Another suggestion on improving EasyPR

It was suggested to me that EasyPR‘s proportionality could be improved by merging together some of the urban ridings. Instead of all ridings province-wide electing 2 people, the larger/rural ridings would be left alone to elect 2 people, but the smaller ridings could be merged together and elect more than two each. You could take two dense urban ridings and make one that elects 4 people, or you could merge three dense ridings together, and then divide them into two new ridings that elect 3 each. The more people that get elected in a riding, the more proportional the result.

It could be a so-called “design option” for the system, something that gets periodically re-evaluated each time the federal ridings change. Here are some initial thoughts about advantages and disadvantages to applying this option to the system:


– it would increase to proportionality in the denser areas

– to the degree we merge ridings that are dividing up a big city (Surrey, Vancouver, Richmond, etc.), we’re actually making things simpler for voters who now wouldn’t need to figure out which riding within their city they’re voting in, they’re just voting “in Surrey” or “in Vancouver”

– this system could be used as a model for municipal reform (everyone gets one vote, but there are 4+ city councillors to be elected which makes the result proportional) and the closer the provincial and municipal voting systems are the better it is for voter education

– it could allow, as a design option, that third (or fourth) place winners to be selected province-wide based on total votes cast, which would reward ridings with high turnout, or ridings that had grown in population since the last election; this would mean not all of these new larger ridings would get a third-place winner, but that would lead to fewer total wasted votes province-wide

– very small parties (Libertarian Party, etc.) that polls suggest don’t have a high chance of winning any seats can run a “full slate” (at least one candidate in each riding across the province) more easily, and running a full slate is key to a smaller party getting enough votes to electing their leader

– an independent candidate running on a regional issue (eg., a Surrey-wide issue, or a Greater Vancouver-wide issue) could have a greater chance of winning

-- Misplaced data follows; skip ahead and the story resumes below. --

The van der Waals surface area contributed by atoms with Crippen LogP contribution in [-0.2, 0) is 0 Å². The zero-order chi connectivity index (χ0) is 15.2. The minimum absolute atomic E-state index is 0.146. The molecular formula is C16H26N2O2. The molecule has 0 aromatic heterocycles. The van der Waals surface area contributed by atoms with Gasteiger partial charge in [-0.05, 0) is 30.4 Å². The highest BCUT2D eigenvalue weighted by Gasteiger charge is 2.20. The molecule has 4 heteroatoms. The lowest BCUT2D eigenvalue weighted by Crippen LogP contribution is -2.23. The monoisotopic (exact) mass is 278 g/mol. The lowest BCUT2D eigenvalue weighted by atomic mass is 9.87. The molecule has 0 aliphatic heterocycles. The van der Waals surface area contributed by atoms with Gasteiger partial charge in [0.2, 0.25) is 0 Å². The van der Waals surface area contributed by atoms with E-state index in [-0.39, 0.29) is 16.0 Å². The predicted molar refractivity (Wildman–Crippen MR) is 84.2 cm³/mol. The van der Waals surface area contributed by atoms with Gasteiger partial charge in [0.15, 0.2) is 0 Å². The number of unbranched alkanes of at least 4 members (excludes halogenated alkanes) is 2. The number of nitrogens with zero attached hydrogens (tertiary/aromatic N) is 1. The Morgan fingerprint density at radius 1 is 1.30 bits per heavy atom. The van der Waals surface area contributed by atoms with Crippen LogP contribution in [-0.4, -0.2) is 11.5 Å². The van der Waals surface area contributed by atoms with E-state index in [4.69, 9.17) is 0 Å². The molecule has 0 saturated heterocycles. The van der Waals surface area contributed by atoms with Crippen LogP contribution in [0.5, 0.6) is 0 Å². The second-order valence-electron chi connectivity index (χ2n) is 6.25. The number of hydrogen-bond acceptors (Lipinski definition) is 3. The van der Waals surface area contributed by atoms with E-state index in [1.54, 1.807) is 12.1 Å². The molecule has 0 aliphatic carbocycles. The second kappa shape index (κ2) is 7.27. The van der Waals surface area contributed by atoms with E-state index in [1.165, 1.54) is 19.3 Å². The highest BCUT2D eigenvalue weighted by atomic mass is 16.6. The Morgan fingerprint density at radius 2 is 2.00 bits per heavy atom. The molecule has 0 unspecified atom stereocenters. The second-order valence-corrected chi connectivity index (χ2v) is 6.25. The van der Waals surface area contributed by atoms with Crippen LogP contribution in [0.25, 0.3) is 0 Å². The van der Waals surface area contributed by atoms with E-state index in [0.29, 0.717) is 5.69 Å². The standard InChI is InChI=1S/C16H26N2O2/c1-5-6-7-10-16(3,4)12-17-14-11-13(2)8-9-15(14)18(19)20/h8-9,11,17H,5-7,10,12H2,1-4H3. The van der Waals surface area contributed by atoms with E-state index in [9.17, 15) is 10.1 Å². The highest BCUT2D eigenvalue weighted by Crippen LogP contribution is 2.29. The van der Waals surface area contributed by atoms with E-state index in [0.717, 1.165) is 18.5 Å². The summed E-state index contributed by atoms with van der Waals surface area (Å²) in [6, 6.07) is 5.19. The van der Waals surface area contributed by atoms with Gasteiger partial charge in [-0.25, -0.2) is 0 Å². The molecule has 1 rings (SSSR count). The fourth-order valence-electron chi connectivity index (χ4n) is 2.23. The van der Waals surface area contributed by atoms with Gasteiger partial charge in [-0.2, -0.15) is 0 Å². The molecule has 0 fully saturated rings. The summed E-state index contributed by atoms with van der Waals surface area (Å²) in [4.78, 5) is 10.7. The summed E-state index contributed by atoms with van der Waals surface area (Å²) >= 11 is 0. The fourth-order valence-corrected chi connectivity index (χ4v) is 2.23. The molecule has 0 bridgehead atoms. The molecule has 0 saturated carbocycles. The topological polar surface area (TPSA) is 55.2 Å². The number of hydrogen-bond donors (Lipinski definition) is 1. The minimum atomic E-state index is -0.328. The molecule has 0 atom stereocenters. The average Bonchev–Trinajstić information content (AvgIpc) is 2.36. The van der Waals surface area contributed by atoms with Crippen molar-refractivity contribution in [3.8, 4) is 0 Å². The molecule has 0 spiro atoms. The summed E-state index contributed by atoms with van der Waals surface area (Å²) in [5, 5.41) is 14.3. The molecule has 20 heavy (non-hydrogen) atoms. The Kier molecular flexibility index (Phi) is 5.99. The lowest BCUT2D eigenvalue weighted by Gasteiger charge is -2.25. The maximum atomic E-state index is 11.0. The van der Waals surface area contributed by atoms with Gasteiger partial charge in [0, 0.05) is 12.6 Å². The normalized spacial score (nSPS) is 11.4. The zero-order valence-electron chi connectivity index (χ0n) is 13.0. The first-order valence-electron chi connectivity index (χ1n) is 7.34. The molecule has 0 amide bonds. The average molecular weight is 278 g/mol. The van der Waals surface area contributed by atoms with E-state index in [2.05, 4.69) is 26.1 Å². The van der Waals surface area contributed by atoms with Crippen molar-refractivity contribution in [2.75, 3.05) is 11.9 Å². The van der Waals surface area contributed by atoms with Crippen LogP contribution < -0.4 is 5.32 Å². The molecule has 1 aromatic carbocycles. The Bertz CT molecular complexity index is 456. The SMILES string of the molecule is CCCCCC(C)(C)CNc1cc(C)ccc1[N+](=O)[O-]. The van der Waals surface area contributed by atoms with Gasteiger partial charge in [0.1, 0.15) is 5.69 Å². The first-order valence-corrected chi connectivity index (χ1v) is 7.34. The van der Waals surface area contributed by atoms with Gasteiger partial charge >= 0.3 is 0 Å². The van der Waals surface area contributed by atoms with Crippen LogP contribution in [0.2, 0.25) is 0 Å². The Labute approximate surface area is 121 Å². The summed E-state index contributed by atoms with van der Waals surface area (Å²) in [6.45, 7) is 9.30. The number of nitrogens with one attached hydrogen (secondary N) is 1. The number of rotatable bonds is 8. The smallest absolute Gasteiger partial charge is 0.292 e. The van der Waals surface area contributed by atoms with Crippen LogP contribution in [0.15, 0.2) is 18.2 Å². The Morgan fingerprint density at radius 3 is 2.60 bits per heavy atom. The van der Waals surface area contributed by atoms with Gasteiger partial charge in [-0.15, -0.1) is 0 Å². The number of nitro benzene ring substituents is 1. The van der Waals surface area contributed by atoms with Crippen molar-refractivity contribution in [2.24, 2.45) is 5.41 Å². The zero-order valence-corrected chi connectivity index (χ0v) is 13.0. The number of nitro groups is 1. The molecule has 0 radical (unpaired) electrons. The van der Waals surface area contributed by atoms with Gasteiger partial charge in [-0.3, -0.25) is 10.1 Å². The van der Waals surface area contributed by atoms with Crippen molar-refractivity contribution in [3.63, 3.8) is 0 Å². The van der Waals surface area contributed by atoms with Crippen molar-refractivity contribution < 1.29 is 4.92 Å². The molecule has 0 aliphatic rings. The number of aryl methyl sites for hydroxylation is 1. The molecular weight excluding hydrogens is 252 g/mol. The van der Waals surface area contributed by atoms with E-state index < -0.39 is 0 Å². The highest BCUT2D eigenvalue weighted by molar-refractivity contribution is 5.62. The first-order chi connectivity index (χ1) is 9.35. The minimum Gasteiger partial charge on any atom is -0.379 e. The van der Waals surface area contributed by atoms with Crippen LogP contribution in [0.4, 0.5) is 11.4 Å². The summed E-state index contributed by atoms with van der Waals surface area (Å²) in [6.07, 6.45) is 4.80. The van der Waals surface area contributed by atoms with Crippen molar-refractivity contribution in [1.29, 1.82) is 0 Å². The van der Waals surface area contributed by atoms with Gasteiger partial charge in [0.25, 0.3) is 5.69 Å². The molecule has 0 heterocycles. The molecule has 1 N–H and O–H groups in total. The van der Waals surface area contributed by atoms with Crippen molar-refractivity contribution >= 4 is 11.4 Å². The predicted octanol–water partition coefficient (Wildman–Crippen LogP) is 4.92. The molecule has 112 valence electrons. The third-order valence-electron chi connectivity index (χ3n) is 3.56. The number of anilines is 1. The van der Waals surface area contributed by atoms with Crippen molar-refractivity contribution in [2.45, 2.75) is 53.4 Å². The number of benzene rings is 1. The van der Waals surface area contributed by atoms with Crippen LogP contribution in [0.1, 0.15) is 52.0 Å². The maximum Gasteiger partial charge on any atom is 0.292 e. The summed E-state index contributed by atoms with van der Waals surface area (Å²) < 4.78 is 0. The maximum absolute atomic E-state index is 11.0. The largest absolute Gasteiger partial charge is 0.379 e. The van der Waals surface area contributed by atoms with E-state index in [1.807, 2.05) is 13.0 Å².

– in the transition from the current ridings to the new ones, incumbents MLAs from the same party who share neighbouring ridings under the current system, and find themselves in the same multi-member riding under the new system, would have a better chance of both running and winning if that riding elected 3+ MLAs than if it only elects 2

– it would increase the intra-party competition in the urban ridings, increasing the number of ridings with 2 or more candidates from the same party are on the same ballot, which is a good thing as it increases the odds that voters will have a candidate they like from their preferred party, and that the winning candidates from each party are deemed the best candidate by the voters as opposed to the only candidate from their preferred party that was offered to them


– it’s not a lot more to explain (your riding will elect 2 or 3 people, depending on where you live) but it is a little more to educate voters on

– it would require a boundary commission to decide not only which ridings to merge, and which ones not to, but also how to then divide them up again and where to draw the borders between the newly created ridings

– it loses the beautiful simplicity for voters that their riding is always the same, whether a federal or a provincial election, as enjoyed by (most) voters in Ontario since the Mike Harris adopted the federal ridings as their provincial ridings years ago

– it would slow implementation, a critically important point during a minority government (though if the government fell before the ridings were merged, the straight federal ridings could be used)

My conclusion is that there are enough “Pros” and few enough “Cons” that it’s worth including this in the system as an option. Any dense urban ridings could be merged, but it would especially make sense if they were within a given municipality that contained multiple federal ridings within its borders, such as Vancouver, Richmond, and Surrey. I think it can be easily argued that if it’s good enough for Surrey to elect 8 city councillors in one big riding, that they can elect a similar number of MLAs in one big riding, as one example.

Up until now I’ve just been discussing the system, but at some point I’m going to “codify” it where I carefully detail it in very specific language. I think I’ll include this as an option when I do that. By then it will hopefully have a newer and catchier name! 🙂

[Please note: An earlier version of this article referred to EasyPR by it’s original working title of “M3”.]


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